Friday, January 17, 2014

"Play Misty For Me" by Steve Rengers

"Play Misty For Me" - Moonstone Beach - Cambria California ~ © Steve Rengers (click to enlarge)
Steve Rengers took our Photo of the Day at about 90 minutes before sunrise with his Nikon D800, using a Rokinon 14mm f/2.8 prime lens. His exposure was for 10 seconds at f/3.2, ISO 1600, in full manual mode. He also added foreground lighting with an off-camera Nikon SB600 speed light, fired by hand from approximately six feet away from the camera position, with the strobe on the lowest power setting.

Challenges: Steve often asks himself, "Why is it that the best composition always dictates that your tripod will be placed in the most precarious spot possible?" Despite having the waves splashing up over the rocks, and creating a salt mist that required a lens cleaning every 30 seconds, this is the type of challenge Steve loves! He often finds he needs to reorder his priorities so as to not let complicated situations get the best of him.

"It helps to know what you want to achieve from an image and use that as a starting point," says Steve. Getting the desired water movement became the biggest challenge, and a 10-second exposure turned out to be the ticket. From there he went down a stop to improve the sharpness. Then it was just a matter of ratcheting down the ISO until the histogram was in the sweet spot.

Adding the light painting presented the next challenge. Once the shutter was activated (using a shutter delay), Steve would raced off to get a position for his speed light. He had ten seconds to jump a dozen or so slippery rocks in hopes of landing in a suitable spot to fire his speed light manually. "This process went on a while and after 20 or so attempts I finally got the correct lighting in conjunction with the correct water motion."

Equipment and Priorities: Steve went through the lens buying and hardware acquisition phase, blaming that for his shortcomings. After a few years, it started to become apparent to him that composition and understanding light was most important. He sold a dozen lenses and settled on three that he uses for all his landscape work. Those are the Nikkor AF 17-35mm f/2.8, a 14mm f/2.8 manual prime (Rokinon) and a Nikkor AF 50mm f/1.4. A headlamp to keep his hands free at night, and a sturdy tripod that spiders out close to the ground, with nice rubber feet to keep it firmly planted, rounds out his collection.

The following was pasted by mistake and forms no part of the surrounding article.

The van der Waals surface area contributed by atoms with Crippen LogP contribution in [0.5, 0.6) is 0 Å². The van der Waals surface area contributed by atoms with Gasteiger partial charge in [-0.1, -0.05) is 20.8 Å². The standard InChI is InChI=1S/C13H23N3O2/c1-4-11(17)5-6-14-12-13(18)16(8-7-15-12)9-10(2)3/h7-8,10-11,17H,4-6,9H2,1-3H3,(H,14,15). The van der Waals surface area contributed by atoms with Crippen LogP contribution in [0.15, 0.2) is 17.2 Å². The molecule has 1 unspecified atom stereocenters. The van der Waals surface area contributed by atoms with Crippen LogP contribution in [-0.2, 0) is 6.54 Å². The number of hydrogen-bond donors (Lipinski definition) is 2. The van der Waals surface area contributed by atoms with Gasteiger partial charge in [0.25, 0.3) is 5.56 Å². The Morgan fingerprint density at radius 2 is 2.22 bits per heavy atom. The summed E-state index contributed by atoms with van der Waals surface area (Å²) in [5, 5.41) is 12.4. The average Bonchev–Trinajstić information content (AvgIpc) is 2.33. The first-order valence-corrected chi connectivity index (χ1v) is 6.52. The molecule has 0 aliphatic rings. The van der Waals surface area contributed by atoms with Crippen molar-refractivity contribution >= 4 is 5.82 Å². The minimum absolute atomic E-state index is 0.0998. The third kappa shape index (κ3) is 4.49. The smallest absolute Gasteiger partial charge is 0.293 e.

Steve currently lives in Bakersfield, California. He started his photographic ventures long ago, during the age of film. "I firmly and happily embraced the digital era, with its instant satisfaction advantages, coupled with the ability to see what you are doing wrong on the fly and make the needed corrections before you leave the field."

Passion for the night: One successful night shoot at the Trona Pinnacles, in the Mojave desert, on a perfect night, was all it took for Steve to become hooked on night photography; and that is what drives his passion today. He often finds himself alone in the dark. His friends call him "weird" because of his passion for night photography, and more so for staying up all night waiting for these precious moments to materialize. "I get a huge amount of self-satisfaction from shooting at night, because whenever I find myself alone at 2:00 am, staring up a blanket of stars, I know I am capturing something uncommon; and to me, everything looks so much better at night."

"Pinnacle Party" - Trona Pinnacles, Mojave Desert ~ © Steve Rengers (click to enlarge)
More of Steve Rengers' images can be seen on his website.

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